It's around this time that the original lawsuits filed by activists begin to near their judgment days. This is Phase III, the legal one. It's obvious that corporates are likely to lose some of these legal battles. For one, because the issues are so sensitive - about your health, your kids' health - that judges normally are biased against predatory managements. Two, by this time, the shreds of evidence against corporates has turned into a mountain of information.
As companies lose a few cases, the public outcry begins to get deafening. Then, new evidence is produced in courts that's hyped and repeated by the mass media. There's a PR crisis, there are monetary compensation implications, the future is bleak. In the end, companies do pay huge compensations; in the case of the cigarette industry, it was nearly $100 billion. But more than that, various governments feel forced to take action against the "guilty" corporates. New laws are enforced that make life hell for business. Sales stagnate, profits start declining, and companies are under pressure to scout for newer markets.
When the fourth phase approaches, business is as good as dead; it's there, but there's no potential in it. Companies just want to continue for as long as they can. Some diversify, seek new markets for old products, or cut costs in a bid to improve profitability. But the sheen is gone. Also by now investigators start poring through the millions of documents filed in the various courts and begin to unearth new facts. Those that paralyse managements. Those that prove conclusively that corporates knew about all the negative health hazards. Those that show how managements lied, manipulated and lobbied aggressively to protect their commercial interests.
McDonald's hasn't reached this stage yet. It hasn't even reached Stage III. But it could. Because it's somehow following the footsteps of the cigarette companies. And the pressure against Mac is the same as that against Malboro. It seems that MacWorld is in for a shock. Whether it emerges stronger out of it by changing its business model, menu card and image, or becomes a faded glory depends on its future strategy. But phasing out the supersize french fries and Coke should definitely not be a part of that.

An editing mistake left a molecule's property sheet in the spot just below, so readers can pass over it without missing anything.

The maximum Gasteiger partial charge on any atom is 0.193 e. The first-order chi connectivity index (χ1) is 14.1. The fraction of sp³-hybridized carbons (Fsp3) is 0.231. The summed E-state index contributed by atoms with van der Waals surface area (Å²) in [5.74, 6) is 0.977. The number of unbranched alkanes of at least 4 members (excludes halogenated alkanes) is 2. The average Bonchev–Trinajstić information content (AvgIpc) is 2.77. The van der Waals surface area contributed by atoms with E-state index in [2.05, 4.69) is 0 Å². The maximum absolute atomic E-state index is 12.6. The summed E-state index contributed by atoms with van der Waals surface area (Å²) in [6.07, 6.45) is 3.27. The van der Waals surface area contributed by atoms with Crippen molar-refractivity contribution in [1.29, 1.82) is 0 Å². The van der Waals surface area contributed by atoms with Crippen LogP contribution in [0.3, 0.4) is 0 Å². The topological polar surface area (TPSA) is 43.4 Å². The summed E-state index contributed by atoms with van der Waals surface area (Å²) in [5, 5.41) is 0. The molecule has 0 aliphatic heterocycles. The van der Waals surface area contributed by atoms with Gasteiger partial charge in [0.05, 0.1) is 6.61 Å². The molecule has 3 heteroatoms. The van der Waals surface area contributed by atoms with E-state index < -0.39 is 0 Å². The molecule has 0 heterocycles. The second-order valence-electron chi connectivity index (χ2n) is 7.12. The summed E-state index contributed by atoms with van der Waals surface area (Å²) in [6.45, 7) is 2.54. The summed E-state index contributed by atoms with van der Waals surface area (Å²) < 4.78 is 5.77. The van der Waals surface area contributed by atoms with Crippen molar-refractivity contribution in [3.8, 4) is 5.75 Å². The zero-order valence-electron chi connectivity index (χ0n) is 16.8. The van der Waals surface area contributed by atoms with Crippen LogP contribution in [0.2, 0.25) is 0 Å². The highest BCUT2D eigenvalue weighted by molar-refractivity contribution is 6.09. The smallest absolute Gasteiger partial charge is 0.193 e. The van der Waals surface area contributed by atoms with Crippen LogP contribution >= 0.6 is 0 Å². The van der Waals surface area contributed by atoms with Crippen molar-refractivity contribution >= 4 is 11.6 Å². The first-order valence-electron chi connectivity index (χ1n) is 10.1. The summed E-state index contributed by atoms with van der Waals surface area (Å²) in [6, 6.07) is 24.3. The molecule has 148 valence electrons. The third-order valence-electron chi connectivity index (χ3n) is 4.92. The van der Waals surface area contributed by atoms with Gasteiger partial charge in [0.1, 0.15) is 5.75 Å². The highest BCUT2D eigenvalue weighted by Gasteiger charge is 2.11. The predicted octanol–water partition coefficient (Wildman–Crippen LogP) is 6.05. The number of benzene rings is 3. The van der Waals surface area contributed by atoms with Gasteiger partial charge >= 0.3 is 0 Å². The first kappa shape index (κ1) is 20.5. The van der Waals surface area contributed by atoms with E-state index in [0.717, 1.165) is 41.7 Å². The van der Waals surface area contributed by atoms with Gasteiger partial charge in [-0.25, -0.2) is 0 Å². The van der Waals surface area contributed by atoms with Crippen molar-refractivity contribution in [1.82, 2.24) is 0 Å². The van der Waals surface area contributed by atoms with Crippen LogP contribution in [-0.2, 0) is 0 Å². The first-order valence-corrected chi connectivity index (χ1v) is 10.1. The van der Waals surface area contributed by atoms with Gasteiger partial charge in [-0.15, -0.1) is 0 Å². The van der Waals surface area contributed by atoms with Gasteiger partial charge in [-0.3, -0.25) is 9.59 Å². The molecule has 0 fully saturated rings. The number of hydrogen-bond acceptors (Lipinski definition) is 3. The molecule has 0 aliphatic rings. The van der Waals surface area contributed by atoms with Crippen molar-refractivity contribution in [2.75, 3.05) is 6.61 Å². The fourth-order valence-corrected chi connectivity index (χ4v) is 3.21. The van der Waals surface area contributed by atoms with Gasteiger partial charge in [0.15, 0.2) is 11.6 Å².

So what can McDonald's do? Or for that matter, what could the cigarette companies have done?
Well, the drastic step is to realise the reality and formulate steps to get out of the business within the next few years. Global cigarette firms never tried it because they were hopeful, and arrogant, that their businesses would somehow be saved. But look at what the Indian firm, ITC, is doing in India. Although it's hanging on to the cigarette business, it has a blueprint to make sure that cigarettes contributes a minor percentage of its turnover over the next few years. It's using the Wills (a cigarette) brand to get into retail, e-chopaals and what not. In the past too, the has company tried to diversify into new areas, but with little success. But at least it's trying.
The other thing is to change your business model completely. For instance, the cigarette companies could have easily decided that their core competence is distribution, and not making cigarettes. Fast-food giants can think along the lines of logistics and agri-related areas being their core. Or they could think in terms of leveraging their brand equity in some safer areas. One needs to put more thought into it. But fighting the ongoing crisis with half-hearted attempts is likely to turn into a losing battle.
Alam Srinivas is Business editor, Outlook